I was comparing the conjugations of "to be" in Old Norse and Proto-Germanic, and it looks like ON has flipped the 2nd and 3rd person singular forms. Is this what happened, or is there some other development that led to the ON paradigm?

1st person sg. *immi em
2nd person sg. *izi ert/est
3rd person sg. *isti er/es
1st person pl. *izum erum
2nd person pl. *izud eruð
3rd person pl. *sindi eru
  • Interestingly enough, the ON pattern matches Early Modern English am/art/is. Commented Jul 6, 2022 at 21:12
  • @RobertColumbia it doesn't match English are, though.
    – vectory
    Commented Jan 29 at 20:58

2 Answers 2


I am not an expert on Old Norse, but my guess that in Old Norse happened something similar as in the development of the German language: The second person singular acquired a new -t from the start of the pronoun. The longer explanation goes like this: The second person is often used within direct question towards the addressee, and thus has inversion between verb and pronoun, as in bis du this get fused to bistu and than reanalysed as bist du. In German, the process did not only affect the verb sein "to be" but in the long run all verbs changed their ending this way.

  • It went beyond to be in Old Norse as well, showing up in all preterite-presents and strong past-tense forms (plus some irregular verbs), though for some reason not elsewhere (that I can think of). In the present tense and weak past tenses, the inherited *-s > -r remains unextended. Commented Jul 5, 2022 at 12:27
  • @JanusBahsJacquet it should be *-z for strong presents and perhaps some weak presents as well. The change to -r is expected here. It's also reasonable to expect that -r (or *-z) might have spread to verb paradigms where *-s was expected. Indeed, this happened in other historical Germanic languages, though in the opposite direction.
    – siride
    Commented Jul 9, 2022 at 17:21
  • @siride I was talking about the extra -t at the end, not the change to -r – that change is expected enough. Commented Jul 9, 2022 at 17:22

It is certainly puzzling, and not only to you. The problem has frustrated many scholars and is thus described on page 724 of The Nordic Languages: An International Handbook of the History of the North Germanic Languages by Bandle et al. (dealing with the disappearance of the dental stop in the third person singular – and its replacement by -ʀ → -r):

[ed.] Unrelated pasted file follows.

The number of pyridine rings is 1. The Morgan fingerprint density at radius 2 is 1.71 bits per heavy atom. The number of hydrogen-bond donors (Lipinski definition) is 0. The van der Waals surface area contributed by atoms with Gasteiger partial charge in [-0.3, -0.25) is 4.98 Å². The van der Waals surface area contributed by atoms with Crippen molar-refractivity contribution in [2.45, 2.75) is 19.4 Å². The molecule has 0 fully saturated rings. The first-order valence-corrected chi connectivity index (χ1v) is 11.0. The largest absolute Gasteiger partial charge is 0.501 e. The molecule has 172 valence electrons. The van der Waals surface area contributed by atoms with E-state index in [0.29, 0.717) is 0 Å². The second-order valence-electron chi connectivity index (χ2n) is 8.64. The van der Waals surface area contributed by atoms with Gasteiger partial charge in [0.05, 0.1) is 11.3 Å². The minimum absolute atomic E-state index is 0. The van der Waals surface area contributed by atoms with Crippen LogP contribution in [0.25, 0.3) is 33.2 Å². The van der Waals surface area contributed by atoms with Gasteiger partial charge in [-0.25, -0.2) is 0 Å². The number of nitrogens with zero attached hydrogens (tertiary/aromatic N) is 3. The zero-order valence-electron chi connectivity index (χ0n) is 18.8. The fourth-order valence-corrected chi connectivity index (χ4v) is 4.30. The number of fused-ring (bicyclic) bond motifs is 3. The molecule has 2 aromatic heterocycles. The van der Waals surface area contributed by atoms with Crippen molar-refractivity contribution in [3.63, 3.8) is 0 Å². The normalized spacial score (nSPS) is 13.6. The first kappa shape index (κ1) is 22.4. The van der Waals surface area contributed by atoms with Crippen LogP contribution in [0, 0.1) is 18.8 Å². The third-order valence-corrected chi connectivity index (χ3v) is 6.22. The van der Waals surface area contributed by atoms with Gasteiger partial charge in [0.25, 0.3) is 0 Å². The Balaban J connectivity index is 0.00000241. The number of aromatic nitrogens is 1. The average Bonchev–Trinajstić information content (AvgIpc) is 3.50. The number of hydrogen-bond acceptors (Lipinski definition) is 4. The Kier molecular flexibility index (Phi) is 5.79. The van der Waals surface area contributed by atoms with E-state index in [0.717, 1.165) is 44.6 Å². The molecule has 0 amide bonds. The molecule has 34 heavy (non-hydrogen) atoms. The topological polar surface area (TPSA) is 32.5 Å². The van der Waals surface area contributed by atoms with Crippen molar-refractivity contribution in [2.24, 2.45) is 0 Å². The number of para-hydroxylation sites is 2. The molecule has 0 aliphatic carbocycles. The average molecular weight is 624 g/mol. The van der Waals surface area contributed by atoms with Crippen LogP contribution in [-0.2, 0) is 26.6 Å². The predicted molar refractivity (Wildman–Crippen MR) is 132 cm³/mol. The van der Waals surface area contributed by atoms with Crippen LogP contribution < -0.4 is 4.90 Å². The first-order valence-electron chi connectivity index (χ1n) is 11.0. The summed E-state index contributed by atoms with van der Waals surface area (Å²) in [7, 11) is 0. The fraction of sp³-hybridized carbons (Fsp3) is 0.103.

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Concerning the apparent addition of -t in the second person singular, a similar (or, indeed, the same) development also takes place in West Germanic, as is known from German and older stages of English (e.g. "thou knowest", "thou dost" in the language of Shakespeare and the KJV). The common explanation that it results from a rebracketing of cases where the verb is immediately followed by the second person singular pronoun is rejected by Ringe & Taylor in their 2014 The Development of Old English (pp. 253–254):

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In the following he instead gives a somewhat complicated and lengthy account of an alternative theory, the gist of which is expressed below (ibid.):

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As they note, this development must have occurred later than the Proto-West-Germanic stage, and thus does not per se account for the system seen in North Germanic, but it is perhaps not inconceivable that the general principles in the development spread via a wave model also to the North Germanic languages.

  • 5
    this is a good answer, but would be improved by replacing the scanned images with the OCR'd text, for anyone who may be using a screenreader
    – Tristan
    Commented Jul 5, 2022 at 13:34

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